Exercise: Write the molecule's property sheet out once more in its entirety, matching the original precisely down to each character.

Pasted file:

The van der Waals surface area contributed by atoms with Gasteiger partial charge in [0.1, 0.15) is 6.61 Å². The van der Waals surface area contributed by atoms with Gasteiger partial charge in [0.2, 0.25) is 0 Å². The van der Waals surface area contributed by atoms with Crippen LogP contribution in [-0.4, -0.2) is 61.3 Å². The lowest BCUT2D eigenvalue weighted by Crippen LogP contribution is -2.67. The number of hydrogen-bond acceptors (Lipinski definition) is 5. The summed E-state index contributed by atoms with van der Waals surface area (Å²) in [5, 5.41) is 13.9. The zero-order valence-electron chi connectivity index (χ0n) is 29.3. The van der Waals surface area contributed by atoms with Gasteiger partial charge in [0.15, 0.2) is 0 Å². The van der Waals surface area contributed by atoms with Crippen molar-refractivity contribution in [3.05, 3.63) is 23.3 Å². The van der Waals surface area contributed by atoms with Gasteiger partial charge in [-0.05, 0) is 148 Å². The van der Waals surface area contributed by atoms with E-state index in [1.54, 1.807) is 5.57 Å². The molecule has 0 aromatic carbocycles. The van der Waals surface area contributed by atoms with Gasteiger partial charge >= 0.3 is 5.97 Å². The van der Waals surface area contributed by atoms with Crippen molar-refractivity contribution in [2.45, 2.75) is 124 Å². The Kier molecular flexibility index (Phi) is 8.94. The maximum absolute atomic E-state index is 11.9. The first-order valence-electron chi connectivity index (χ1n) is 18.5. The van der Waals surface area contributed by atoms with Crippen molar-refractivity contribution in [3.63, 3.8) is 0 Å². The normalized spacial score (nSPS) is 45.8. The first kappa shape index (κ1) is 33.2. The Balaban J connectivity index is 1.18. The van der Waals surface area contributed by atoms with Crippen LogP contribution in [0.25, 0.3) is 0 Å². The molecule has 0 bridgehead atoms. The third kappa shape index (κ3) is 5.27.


The van der Waals surface area contributed by atoms with Gasteiger partial charge in [0.1, 0.15) is 6.61 Å². The van der Waals surface area contributed by atoms with Gasteiger partial charge in [0.2, 0.25) is 0 Å². The van der Waals surface area contributed by atoms with Crippen LogP contribution in [-0.4, -0.2) is 61.3 Å². The lowest BCUT2D eigenvalue weighted by Crippen LogP contribution is -2.67. The number of hydrogen-bond acceptors (Lipinski definition) is 5. The summed E-state index contributed by atoms with van der Waals surface area (Å²) in [5, 5.41) is 13.9. The zero-order valence-electron chi connectivity index (χ0n) is 29.3. The van der Waals surface area contributed by atoms with Gasteiger partial charge in [0.15, 0.2) is 0 Å². The van der Waals surface area contributed by atoms with Crippen molar-refractivity contribution in [3.05, 3.63) is 23.3 Å². The van der Waals surface area contributed by atoms with Gasteiger partial charge in [-0.05, 0) is 148 Å². The van der Waals surface area contributed by atoms with E-state index in [1.54, 1.807) is 5.57 Å². The molecule has 0 aromatic carbocycles. The van der Waals surface area contributed by atoms with Gasteiger partial charge >= 0.3 is 5.97 Å². The van der Waals surface area contributed by atoms with Crippen molar-refractivity contribution in [2.45, 2.75) is 124 Å². The Kier molecular flexibility index (Phi) is 8.94. The maximum absolute atomic E-state index is 11.9. The first-order valence-electron chi connectivity index (χ1n) is 18.5. The van der Waals surface area contributed by atoms with Crippen molar-refractivity contribution in [3.63, 3.8) is 0 Å². The normalized spacial score (nSPS) is 45.8. The first kappa shape index (κ1) is 33.2. The Balaban J connectivity index is 1.18. The van der Waals surface area contributed by atoms with Crippen LogP contribution in [0.25, 0.3) is 0 Å². The molecule has 0 bridgehead atoms. The third kappa shape index (κ3) is 5.27.